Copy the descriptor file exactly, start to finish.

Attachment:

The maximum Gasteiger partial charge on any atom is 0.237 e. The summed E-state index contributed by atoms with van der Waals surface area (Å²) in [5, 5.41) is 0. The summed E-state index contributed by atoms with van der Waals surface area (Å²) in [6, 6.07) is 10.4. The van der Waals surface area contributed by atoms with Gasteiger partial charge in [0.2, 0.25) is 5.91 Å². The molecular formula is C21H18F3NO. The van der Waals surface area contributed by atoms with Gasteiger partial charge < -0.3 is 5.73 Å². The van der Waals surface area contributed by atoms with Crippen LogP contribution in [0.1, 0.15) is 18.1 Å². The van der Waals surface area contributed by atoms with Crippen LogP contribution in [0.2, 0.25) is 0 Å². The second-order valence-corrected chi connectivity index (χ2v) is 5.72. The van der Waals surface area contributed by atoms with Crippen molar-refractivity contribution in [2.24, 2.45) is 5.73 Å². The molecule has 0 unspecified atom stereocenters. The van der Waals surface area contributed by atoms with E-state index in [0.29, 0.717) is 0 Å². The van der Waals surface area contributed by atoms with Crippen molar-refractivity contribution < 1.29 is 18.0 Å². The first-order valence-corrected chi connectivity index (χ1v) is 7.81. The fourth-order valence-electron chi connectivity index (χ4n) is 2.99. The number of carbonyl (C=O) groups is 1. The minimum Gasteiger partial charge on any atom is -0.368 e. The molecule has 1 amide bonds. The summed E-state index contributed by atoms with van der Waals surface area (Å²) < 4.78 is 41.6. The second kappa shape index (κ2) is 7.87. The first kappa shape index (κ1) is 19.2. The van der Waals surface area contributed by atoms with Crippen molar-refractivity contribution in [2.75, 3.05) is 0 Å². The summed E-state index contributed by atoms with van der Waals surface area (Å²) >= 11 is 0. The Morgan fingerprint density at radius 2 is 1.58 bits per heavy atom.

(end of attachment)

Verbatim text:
The maximum Gasteiger partial charge on any atom is 0.237 e. The summed E-state index contributed by atoms with van der Waals surface area (Å²) in [5, 5.41) is 0. The summed E-state index contributed by atoms with van der Waals surface area (Å²) in [6, 6.07) is 10.4. The van der Waals surface area contributed by atoms with Gasteiger partial charge in [0.2, 0.25) is 5.91 Å². The molecular formula is C21H18F3NO. The van der Waals surface area contributed by atoms with Gasteiger partial charge < -0.3 is 5.73 Å². The van der Waals surface area contributed by atoms with Crippen LogP contribution in [0.1, 0.15) is 18.1 Å². The van der Waals surface area contributed by atoms with Crippen LogP contribution in [0.2, 0.25) is 0 Å². The second-order valence-corrected chi connectivity index (χ2v) is 5.72. The van der Waals surface area contributed by atoms with Crippen molar-refractivity contribution in [2.24, 2.45) is 5.73 Å². The molecule has 0 unspecified atom stereocenters. The van der Waals surface area contributed by atoms with E-state index in [0.29, 0.717) is 0 Å². The van der Waals surface area contributed by atoms with Crippen molar-refractivity contribution < 1.29 is 18.0 Å². The first-order valence-corrected chi connectivity index (χ1v) is 7.81. The fourth-order valence-electron chi connectivity index (χ4n) is 2.99. The number of carbonyl (C=O) groups is 1. The minimum Gasteiger partial charge on any atom is -0.368 e. The molecule has 1 amide bonds. The summed E-state index contributed by atoms with van der Waals surface area (Å²) < 4.78 is 41.6. The second kappa shape index (κ2) is 7.87. The first kappa shape index (κ1) is 19.2. The van der Waals surface area contributed by atoms with Crippen molar-refractivity contribution in [2.75, 3.05) is 0 Å². The summed E-state index contributed by atoms with van der Waals surface area (Å²) >= 11 is 0. The Morgan fingerprint density at radius 2 is 1.58 bits per heavy atom.